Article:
Etango mining licence renewed

By Hilary Mare

URANIUM group Bannerman Resources Ltd has said the Ministry of Mines and Energy has granted the renewal of the exclusive prospecting licence (EPL 3345) for the Etango project for an additional two years.
EPL 3345 is an exploration licence that contains potential satellite deposit targets for the company´s 95 percent owned flagship Etango uranium project. The Etango project is situated on the company´s adjoining Mineral Deposit Retention Licence 3345.
“We are grateful to the Ministry of Mines and Energy, who have provided consistent support to Bannerman for more than a decade. Our company has operated in Namibia since 2005 and appreciates the extensive benefits of developing a project with government and community support in this leading uranium production jurisdiction,” Bannerman´s chief executive officer, Brandon Munro, said.
In addition to those uranium targets, Bannerman has identified prospective lithologies on EPL 3345 that may have potential for base metals targets and is currently continuing an infill soil sampling programme. This sampling enhances last year´s exploration activities which included obtaining and analysing more than 2000 soil samples on those lithologies.
As per the requirements of the Minerals (Prospecting and Mining) Act, Bannerman has reduced the area of EPL 3345 by 25 percent.
Recently, Munro said the company offers investors an “outstanding” opportunity with its Swakopmund-based Etango uranium project as supply of the commodity has grown into an expanding deficit over the past few years.
He pointed out that global uranium consumption was about 180 million pounds a year and that there was a 20-million-pound-a-year deficit in the market at present.
He further noted that Covid-19 disruptions had affected two of the largest uranium-producing provinces of the world – Kazakhstan and Canada.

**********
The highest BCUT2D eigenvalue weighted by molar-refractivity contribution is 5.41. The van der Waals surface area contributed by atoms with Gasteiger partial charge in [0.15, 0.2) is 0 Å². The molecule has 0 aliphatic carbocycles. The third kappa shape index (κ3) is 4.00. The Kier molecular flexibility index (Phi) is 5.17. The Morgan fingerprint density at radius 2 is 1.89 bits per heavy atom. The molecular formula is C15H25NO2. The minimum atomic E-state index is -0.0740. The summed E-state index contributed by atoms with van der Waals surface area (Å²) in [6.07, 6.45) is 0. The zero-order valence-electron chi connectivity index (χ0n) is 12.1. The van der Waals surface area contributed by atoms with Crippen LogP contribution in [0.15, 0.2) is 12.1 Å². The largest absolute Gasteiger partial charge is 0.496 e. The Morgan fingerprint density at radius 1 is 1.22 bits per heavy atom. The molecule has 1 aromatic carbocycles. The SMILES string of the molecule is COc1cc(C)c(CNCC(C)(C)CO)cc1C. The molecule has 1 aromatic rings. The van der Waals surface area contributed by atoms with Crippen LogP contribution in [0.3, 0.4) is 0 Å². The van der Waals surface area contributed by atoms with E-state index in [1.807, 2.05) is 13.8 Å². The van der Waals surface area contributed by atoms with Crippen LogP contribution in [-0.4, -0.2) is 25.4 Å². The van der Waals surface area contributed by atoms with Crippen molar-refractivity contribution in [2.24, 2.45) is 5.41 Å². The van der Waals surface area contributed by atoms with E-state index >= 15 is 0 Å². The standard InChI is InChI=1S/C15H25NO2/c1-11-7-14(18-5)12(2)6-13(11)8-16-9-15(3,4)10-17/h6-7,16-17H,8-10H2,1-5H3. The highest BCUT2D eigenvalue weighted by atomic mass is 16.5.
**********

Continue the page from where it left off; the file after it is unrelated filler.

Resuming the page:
Munro stated that Bannerman’s Etango project held the key to addressing current and future uranium shortfalls, meeting future nuclear energy fuel demand, as well as replenishing uranium inventories, which were currently being depleted faster than they could be replaced.
Munro also expressed that nuclear power was still heavily relied upon in regions within the US, the European Union, China, Russia, India, South Korea and the Middle East, while there was no substitute for uranium used for nuclear power generation.
Production from the Etango project will go far to ensure current and future nuclear power stations are able to operate with sufficient fuel.
The Etango deposit was close to established infrastructure and was “globally significant” with its 271 million pounds of uranium contained in the resource, said Munro.
“It has a very low technical risk, and in many respects, is just like the Rossing uranium mine that has operated for 45 years,” he said.
Munro added that Namibia was an “excellent uranium jurisdiction with good social support and a good environmental regulatory regime and strong government development agendas at play”.
Etango had the concept of scalability built into the leverage offered to investors, he said, noting that the mine had more than 14 years of life, a throughout capacity of eight-million tonnes a year and an 87.8 percent processing yield.
Confidente has also reported that a scoping study for the eight-million-tonne-a-year Etango uranium project has shown that the project would have a mine life of approximately 14 years.